“The Bronx is Burning” In the 1970s, few could have imagined what New York would end up looking like. With Starbucks on every corner and skyscraper luxury towers, it’s literally an area known as Billionaire’s Row.
Gentrification has been particularly hot in the last two decades. For a chronicle of how the city’s transformation took place and the colorful personalities that drove it, “New York’s New Kings: Traitors, Strongmen, Gamblers, and a Remake of the World’s Most Famous Skyline” (The Real Deal) by Adam Piore.
“The pandemic has been devastating for small business owners, but those owners aren’t the ones who buy condos in places like Time Warner Center, 15 Central Park West, and One 57. During the pandemic. , a lot of people made a lot of money — in May 2022, Oxfam published a report pointing out that as Covid surged, a new billionaire was created every 30 hours.” Piolet says. “And New York City real estate is still the ultimate in comfort. That’s why ultra-luxury property sales skyrocketed in the second half of 2021, making him the city’s most traded in five years.”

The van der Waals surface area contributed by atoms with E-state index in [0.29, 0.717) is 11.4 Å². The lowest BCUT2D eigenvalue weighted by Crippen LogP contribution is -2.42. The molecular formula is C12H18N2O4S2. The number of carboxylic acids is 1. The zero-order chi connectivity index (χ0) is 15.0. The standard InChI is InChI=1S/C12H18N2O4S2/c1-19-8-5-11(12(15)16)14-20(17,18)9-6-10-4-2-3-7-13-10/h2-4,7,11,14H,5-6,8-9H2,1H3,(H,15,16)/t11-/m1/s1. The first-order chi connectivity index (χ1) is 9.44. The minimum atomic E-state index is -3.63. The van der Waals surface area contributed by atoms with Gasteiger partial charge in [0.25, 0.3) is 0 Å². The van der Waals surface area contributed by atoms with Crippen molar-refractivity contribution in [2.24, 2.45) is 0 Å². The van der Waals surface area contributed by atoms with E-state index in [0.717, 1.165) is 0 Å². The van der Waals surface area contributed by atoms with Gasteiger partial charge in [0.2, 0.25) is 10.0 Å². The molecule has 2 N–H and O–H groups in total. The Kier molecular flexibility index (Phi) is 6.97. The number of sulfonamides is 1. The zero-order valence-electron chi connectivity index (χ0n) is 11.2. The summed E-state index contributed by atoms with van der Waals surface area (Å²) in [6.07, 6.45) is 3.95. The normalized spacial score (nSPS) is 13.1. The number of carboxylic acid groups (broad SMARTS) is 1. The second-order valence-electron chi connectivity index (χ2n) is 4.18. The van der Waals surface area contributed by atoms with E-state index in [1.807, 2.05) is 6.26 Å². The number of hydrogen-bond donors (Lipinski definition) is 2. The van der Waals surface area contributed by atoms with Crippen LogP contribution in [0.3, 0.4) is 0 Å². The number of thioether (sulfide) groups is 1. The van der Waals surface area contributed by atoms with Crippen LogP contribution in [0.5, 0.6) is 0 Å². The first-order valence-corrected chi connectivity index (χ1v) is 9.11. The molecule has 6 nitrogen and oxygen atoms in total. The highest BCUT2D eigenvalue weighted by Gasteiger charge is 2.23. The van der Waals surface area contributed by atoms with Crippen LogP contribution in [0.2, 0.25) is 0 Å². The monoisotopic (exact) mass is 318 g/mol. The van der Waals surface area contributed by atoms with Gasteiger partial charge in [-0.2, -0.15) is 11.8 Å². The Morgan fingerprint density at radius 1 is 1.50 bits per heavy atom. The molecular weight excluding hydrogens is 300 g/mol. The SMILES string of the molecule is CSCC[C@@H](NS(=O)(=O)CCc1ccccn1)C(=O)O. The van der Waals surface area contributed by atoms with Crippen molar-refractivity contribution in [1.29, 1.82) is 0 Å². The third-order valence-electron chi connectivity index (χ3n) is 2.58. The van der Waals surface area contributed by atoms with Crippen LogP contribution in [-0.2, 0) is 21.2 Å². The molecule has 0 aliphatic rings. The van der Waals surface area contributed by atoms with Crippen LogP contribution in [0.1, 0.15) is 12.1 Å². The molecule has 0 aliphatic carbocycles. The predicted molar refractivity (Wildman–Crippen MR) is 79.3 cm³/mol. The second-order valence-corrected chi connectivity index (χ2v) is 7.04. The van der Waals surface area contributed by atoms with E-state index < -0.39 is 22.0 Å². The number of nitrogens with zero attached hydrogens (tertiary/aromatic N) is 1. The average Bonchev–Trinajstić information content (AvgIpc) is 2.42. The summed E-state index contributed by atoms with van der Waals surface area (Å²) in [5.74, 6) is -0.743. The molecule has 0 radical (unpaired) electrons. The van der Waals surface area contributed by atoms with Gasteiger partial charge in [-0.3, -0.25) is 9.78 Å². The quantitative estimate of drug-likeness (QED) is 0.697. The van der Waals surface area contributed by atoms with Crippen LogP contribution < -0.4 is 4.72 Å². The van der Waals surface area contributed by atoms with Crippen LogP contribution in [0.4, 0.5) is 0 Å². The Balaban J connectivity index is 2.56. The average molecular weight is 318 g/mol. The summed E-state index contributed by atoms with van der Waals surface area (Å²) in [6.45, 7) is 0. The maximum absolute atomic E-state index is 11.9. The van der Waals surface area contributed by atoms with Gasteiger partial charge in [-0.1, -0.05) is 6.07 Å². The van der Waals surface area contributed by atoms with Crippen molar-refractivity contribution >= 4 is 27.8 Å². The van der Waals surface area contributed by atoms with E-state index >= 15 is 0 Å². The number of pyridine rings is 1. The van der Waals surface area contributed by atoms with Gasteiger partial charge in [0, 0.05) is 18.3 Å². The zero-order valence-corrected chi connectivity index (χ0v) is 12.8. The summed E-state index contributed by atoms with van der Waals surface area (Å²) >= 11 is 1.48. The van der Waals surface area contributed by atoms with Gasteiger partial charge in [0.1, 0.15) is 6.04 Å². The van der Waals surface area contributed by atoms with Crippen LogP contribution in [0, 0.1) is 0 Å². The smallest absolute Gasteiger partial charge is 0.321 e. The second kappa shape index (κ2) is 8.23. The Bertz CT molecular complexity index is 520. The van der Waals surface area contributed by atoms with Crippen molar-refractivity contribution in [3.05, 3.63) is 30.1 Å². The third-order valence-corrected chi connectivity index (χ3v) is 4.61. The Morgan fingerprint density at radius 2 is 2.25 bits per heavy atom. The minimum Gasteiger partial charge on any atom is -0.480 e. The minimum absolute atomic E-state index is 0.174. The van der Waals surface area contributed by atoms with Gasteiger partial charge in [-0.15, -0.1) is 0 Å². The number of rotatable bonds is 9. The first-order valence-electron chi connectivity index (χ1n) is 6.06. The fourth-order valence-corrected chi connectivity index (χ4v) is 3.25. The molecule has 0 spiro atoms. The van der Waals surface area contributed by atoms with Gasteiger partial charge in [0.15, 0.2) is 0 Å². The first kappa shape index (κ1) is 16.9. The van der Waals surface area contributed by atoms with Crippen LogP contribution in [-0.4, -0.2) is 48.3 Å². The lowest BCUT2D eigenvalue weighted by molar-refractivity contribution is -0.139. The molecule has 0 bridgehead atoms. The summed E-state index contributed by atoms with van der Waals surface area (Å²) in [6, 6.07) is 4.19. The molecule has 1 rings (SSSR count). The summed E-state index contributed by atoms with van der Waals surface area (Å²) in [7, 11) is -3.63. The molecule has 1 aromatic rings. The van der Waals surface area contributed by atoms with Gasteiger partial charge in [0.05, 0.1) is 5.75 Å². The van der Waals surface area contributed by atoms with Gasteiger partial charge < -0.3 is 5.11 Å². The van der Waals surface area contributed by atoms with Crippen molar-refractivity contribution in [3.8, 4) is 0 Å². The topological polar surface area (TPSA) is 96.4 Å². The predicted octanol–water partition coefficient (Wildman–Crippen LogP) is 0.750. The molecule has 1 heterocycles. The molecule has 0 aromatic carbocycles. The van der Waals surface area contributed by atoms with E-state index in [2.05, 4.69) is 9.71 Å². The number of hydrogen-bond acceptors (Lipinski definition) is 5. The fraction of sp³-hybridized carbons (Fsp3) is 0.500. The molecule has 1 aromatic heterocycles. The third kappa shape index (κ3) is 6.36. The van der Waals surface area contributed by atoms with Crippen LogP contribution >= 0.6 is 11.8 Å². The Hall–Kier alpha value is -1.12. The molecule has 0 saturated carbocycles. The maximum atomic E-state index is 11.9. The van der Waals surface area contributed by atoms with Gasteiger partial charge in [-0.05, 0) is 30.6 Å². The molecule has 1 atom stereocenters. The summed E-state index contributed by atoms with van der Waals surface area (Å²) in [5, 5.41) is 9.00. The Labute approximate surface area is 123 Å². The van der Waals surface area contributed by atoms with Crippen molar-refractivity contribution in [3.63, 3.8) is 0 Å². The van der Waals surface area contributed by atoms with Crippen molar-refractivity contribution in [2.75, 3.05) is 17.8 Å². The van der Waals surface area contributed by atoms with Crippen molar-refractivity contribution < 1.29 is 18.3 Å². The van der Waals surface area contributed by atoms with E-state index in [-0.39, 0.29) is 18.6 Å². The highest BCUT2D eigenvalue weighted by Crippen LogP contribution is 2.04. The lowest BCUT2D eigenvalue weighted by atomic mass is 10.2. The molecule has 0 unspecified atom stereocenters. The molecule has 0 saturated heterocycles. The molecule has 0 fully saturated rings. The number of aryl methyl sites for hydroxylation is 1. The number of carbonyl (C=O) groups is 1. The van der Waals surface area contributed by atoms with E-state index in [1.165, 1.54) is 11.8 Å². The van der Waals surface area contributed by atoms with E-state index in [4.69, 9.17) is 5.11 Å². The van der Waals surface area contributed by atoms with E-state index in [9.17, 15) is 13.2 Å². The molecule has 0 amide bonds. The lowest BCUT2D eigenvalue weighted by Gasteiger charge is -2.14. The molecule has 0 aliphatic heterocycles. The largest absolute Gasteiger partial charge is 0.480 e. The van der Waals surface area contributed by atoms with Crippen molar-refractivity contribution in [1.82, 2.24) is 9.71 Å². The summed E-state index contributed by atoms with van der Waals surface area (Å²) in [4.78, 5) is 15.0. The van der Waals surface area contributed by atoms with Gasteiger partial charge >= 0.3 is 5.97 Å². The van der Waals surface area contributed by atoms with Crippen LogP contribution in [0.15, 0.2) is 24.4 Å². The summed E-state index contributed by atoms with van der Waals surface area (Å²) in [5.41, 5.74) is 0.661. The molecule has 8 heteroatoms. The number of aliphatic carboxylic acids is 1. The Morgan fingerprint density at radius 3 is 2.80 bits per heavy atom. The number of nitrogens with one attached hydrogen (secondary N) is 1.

We asked Piolet to select five buildings that best represent the transformation of the city in the 21st century. please look.
time warner center
It all started at the Columbus Circle complex. Piole describes it as an “influential building”. Because he was one of the “first examples where expensive real estate with park views was the ultimate comfort,” as well as driving Manhattan’s malling.
When plans for the complex were finalized in the late 1990s, Columbus Circle was a gritty No Man’s Land inhabited by prostitutes, the homeless and drug dealers. The state that controlled the Coliseum, a derelict convention center, chose her five finalists in 1997 for reconstruction.
Among them was Donald Trump, the developer who opened the building across the street. According to the book, Donald brought his trademark rage, but interrupted his pitch to officials to get a call from Bryant Gumbel, who was seeking divorce advice.